I mean, women in Japan eat sushi and raw fish throughout their pregnancy and the population of Japan is not in harm. Women in Italy eat pasta, drink wine, espresso but don’t workout … and everyone is fine. Women in USA workout, run, lift moderate weights and they produce healthy babies. People in France drink wine…
Let’s think about that. In Thailand and India, for example, pasta and pizza are not part of the daily diet, so they are told to avoid these “unhealthy” foods – but in Italy and other countries, pasta is considered “healthy” and a normal part of a person’s daily diet, along with espresso and wine.
In USA our wine culture isn’t as big as it is with our fellow European friends (Italy & France), so we are told to limit our wine intake or avoid it all together, however it’s perfectly acceptable and *normal* to drink wine throughout the pregnancy in both France and Italy (and I wasn’t even told a specific daily limit).
In Italy and India the advice is to limit movement – that is, no running, no weights, no gym, no Pilates, no yoga… it’s just not a big part of their culture (swimming in Italy is ok), but in USA and according to friends in Germany, working out is recommended and we even have prenatal yoga and gym classes.
In India the standard diet includes less protein (they don’t eat pork or beef) than ours in USA or other countries, and so they are told to limit their protein intake – whereas in USA we are advised to increase our protein intake.
This is just touching on a few general “big” points… but there are many more! Consider the sushi dilemma:
Based on my research, I found that the benefits of seafood, such as Omega 3 fatty acids and many other essential nutrients and vitamins (which are great for brain functionality and language development) are found in fish/sushi – and those benefits outweigh the potential hazards of exposure to mercury.
While there are some fish/sushi that should be avoided, others are perfectly fine. (Check out the list: http://americanpregnancy.org/pregnancy-health/mercury-levels-in-sushi/).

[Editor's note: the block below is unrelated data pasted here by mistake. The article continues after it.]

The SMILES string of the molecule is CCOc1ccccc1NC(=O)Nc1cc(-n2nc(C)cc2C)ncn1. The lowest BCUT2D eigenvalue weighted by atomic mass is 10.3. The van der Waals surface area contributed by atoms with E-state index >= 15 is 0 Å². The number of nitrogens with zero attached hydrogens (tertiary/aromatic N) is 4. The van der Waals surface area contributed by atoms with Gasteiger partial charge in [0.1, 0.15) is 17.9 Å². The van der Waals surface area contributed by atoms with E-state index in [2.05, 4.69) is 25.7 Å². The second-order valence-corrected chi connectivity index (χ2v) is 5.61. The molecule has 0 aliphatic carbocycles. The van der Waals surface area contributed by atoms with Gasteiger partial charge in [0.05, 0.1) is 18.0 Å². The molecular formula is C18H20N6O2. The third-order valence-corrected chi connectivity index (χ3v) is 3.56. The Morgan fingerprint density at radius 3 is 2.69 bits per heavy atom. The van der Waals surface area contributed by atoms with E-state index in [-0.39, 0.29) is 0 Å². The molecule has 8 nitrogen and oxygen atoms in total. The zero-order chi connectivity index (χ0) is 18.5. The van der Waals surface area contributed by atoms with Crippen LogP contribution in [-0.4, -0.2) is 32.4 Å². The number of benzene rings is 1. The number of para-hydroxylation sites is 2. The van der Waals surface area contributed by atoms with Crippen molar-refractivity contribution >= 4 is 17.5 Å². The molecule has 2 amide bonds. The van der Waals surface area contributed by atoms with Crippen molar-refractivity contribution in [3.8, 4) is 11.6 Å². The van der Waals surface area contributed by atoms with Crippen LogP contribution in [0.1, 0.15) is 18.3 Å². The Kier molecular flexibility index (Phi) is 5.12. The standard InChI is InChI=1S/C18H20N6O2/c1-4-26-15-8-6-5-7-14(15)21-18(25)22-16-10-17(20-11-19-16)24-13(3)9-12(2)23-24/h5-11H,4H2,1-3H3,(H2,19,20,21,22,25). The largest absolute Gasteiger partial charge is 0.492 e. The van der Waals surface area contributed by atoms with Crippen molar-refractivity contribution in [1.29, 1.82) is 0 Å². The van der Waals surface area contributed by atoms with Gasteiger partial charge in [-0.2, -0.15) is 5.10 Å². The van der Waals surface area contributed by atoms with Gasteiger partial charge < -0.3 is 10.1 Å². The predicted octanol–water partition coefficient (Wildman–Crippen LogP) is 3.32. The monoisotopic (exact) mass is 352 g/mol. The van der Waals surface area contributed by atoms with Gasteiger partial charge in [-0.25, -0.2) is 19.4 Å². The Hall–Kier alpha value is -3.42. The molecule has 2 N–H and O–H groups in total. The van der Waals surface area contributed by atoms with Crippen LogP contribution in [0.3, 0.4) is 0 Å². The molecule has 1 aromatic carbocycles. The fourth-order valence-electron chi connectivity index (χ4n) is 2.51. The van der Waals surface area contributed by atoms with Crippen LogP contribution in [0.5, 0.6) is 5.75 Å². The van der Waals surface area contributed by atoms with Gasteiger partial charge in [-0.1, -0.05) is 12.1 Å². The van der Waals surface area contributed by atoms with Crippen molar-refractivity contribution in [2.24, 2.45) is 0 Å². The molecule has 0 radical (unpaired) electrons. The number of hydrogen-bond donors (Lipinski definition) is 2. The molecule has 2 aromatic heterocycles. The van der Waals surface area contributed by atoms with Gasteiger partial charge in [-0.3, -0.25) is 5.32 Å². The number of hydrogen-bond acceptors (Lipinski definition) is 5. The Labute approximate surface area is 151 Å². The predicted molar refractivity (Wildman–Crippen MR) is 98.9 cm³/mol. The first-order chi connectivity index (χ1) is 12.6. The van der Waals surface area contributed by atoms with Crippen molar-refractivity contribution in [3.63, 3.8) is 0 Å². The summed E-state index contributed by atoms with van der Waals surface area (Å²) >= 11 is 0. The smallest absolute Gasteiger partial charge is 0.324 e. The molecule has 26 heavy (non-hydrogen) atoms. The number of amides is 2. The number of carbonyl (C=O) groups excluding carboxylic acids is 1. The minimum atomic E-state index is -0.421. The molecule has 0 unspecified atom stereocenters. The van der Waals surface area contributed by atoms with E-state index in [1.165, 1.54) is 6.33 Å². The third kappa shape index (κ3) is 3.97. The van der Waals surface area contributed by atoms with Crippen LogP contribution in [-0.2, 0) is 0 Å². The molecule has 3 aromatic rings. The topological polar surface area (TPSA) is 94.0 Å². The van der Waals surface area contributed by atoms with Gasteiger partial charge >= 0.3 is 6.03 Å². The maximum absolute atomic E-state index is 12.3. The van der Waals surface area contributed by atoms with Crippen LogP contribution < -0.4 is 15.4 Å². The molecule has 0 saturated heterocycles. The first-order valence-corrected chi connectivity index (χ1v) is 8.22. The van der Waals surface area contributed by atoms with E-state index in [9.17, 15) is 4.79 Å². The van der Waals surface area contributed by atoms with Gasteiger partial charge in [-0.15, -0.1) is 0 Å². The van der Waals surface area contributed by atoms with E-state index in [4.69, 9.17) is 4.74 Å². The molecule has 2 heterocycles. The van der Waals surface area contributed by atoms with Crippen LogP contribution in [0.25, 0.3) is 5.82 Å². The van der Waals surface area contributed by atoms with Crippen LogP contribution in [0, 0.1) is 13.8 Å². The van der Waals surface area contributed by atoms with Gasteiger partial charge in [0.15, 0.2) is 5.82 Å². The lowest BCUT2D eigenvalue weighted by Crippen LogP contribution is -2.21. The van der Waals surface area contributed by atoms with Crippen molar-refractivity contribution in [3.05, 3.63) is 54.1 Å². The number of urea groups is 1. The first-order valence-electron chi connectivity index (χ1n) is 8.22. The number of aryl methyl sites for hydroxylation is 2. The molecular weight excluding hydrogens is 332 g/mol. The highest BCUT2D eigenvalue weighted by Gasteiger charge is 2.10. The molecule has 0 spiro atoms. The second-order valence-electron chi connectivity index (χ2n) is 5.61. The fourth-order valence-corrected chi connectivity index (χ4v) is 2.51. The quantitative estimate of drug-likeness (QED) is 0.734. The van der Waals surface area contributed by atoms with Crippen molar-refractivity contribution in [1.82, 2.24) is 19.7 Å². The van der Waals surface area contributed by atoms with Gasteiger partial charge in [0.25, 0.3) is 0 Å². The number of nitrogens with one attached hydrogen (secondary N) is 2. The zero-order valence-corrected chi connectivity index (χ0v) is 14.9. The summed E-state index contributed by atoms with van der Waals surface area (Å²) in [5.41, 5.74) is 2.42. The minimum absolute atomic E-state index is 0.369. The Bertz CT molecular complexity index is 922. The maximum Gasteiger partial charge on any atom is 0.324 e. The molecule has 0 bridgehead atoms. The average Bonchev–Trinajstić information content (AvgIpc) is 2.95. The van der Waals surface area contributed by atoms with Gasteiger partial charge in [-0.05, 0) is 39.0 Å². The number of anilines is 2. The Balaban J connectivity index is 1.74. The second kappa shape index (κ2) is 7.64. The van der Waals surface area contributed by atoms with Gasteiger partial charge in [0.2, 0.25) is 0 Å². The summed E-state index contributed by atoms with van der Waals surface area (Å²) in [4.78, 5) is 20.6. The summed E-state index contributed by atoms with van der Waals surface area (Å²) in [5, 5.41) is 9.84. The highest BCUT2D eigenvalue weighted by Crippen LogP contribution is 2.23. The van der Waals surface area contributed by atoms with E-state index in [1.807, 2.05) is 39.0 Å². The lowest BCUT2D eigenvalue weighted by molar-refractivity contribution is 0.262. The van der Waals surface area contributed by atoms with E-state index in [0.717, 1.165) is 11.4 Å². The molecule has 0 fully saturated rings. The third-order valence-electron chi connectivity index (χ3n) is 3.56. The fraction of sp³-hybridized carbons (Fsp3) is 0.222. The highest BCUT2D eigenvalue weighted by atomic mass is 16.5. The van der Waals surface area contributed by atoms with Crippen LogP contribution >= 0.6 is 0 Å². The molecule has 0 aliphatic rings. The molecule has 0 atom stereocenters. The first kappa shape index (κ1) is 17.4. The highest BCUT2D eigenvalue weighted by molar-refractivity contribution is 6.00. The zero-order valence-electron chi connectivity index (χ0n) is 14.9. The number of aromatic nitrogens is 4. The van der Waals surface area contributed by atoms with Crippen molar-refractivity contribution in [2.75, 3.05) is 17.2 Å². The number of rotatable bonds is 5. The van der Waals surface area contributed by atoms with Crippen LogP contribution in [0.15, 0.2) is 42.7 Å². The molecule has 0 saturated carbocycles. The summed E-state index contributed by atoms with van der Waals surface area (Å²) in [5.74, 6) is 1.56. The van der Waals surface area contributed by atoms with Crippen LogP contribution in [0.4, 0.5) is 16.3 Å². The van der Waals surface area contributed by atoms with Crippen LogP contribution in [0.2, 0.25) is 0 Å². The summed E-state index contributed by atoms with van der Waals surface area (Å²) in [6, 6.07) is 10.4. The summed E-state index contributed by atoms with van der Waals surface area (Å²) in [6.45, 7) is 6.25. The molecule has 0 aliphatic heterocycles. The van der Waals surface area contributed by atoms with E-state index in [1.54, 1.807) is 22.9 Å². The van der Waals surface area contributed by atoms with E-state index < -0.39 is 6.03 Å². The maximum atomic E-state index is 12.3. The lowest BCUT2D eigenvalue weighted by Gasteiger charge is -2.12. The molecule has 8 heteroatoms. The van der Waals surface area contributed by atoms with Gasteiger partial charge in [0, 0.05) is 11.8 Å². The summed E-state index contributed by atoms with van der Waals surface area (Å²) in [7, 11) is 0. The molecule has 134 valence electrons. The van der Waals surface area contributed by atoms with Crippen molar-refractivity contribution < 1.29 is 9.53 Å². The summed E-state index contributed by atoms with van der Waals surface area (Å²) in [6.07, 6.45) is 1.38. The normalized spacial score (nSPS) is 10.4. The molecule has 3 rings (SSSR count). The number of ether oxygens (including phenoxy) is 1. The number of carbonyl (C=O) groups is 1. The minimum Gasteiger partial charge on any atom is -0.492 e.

So, what should we do? I think each mommy-to-be can be cautious about the typical “no-nos” that are consistent from country to country, but when it comes to the uncertain-bucket (with varying advice across cultures) we just have to do what feels right for our own bodies. And as the experts say, if you’ve never really been a workout person, runner or coffee/wine drinker, pregnancy is not the time to take up new things – but if it’s been something that’s part of your lifestyle, it’s generally safe to continue (just usually lower the intensity or intake).
Me, personally: I do what feels right according to my body, research and my conscious. That means, since I love sushi, I allow myself to eat it every now and then. Since I’ve always enjoyed staying active and fit, I continue to do my circuit training 4-5 times a week that’s a mix of cardio, light boxing, light weights, body weight exercises and stretches. I don’t drink wine or coffee only because I don’t have a desire to, but if the time comes when I am craving a cappuccino or a refreshing glass of Prosecco, I’ll have it – guilt free.
Note: Please keep in mind that this is just a surface-level blog post of my experience and research & not “scientific” in any way)
I’m curious to know about your culture’s “dos and don’ts” and what your general thoughts are on this topic. 🙂
*Featured Image Photo Credit: Anna Galkina